An Exclusive Economic Zone (EEZ), as defined by the United Nations Convention on the Law of the Sea, is a 200 nautical mile jurisdiction granted to coastal nations for “sovereign rights for the purpose of exploring and exploiting, conserving and managing the natural resources, whether living or non-living, of the waters superjacent to the seabed and of the seabed and its subsoil, and with regard to other activities for the economic exploitation and exploration of the zone.” Within an EEZ, a country claims exclusive rights to manage fisheries and prevent overfishing. While the outer 200 mile boundary determines a country’s sovereign limits, within the U.S., most coastal states claim an inner three nautical mile zone from the shore as state waters (some places claim nine nautical miles). For fisheries, such as defined under the Magnuson-Stevens Fishery Conservation and Management Act, management in the inner zone belongs to the states and the remainder of the EEZ is under purview of the federal government (e.g., the National Oceanic and Atmospheric Administration).
Maximum sustainable yield (MSY) is a classic concept from fish population dynamics. It operates under the assumption that populations have a carrying capacity, or equilibrium size, where the the resources available match the population requirements and if individuals are removed from the population, they will be replaced (i.e., are renewable). When harvest removes a portion of the population, it lowers pressures on the population’s associated resources, such as food and habitat, allowing the remainder of the population to benefit from less competition and balance the population back to the carrying capacity. By this theory, the surplus biomass can be harvested sustainably, without long-term impacts to the population.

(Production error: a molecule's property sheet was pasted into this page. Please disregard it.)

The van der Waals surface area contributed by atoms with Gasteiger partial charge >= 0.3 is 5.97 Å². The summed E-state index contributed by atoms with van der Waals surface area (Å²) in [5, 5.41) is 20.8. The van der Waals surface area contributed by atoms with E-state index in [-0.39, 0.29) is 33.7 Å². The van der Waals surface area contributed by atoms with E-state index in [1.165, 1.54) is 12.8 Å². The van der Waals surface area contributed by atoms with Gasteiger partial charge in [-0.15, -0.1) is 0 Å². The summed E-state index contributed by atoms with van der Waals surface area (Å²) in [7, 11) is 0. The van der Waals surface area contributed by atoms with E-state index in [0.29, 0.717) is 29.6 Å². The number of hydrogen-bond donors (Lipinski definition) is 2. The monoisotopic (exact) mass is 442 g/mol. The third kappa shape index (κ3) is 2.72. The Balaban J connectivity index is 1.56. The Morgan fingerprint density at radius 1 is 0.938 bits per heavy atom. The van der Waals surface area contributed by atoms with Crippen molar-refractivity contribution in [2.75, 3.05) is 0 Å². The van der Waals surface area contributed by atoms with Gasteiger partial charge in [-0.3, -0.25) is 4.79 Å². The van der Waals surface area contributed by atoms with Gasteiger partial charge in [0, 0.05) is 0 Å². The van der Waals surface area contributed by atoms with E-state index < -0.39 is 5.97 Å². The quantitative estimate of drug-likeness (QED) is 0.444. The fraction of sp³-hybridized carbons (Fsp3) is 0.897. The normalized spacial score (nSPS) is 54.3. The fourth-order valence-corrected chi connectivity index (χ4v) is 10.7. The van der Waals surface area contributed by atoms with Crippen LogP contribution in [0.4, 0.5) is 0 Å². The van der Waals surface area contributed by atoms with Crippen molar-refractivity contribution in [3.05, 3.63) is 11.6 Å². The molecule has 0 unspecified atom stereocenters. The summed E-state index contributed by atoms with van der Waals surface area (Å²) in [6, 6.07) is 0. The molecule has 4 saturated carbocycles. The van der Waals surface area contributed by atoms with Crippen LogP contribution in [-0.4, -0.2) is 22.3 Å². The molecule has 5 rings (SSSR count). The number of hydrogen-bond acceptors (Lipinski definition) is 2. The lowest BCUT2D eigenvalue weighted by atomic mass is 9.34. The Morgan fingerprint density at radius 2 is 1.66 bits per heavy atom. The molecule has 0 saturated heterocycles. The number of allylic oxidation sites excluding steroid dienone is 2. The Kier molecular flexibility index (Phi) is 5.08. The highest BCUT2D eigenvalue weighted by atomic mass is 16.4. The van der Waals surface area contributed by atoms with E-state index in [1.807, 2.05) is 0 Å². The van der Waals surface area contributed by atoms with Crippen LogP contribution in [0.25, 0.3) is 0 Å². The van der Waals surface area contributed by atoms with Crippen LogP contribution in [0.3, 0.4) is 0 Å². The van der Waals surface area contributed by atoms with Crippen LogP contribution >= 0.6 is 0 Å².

MSY is a commonly applied fisheries management tool, and even a guiding principle of the Magnuson-Stevens Fishery Conservation and Management Act, the primary legislation governing marine fisheries management in United States federal waters. However, it is important to note that there are many situations in which the assumptions of MSY are not met which result in overfishing and unsustainable practices.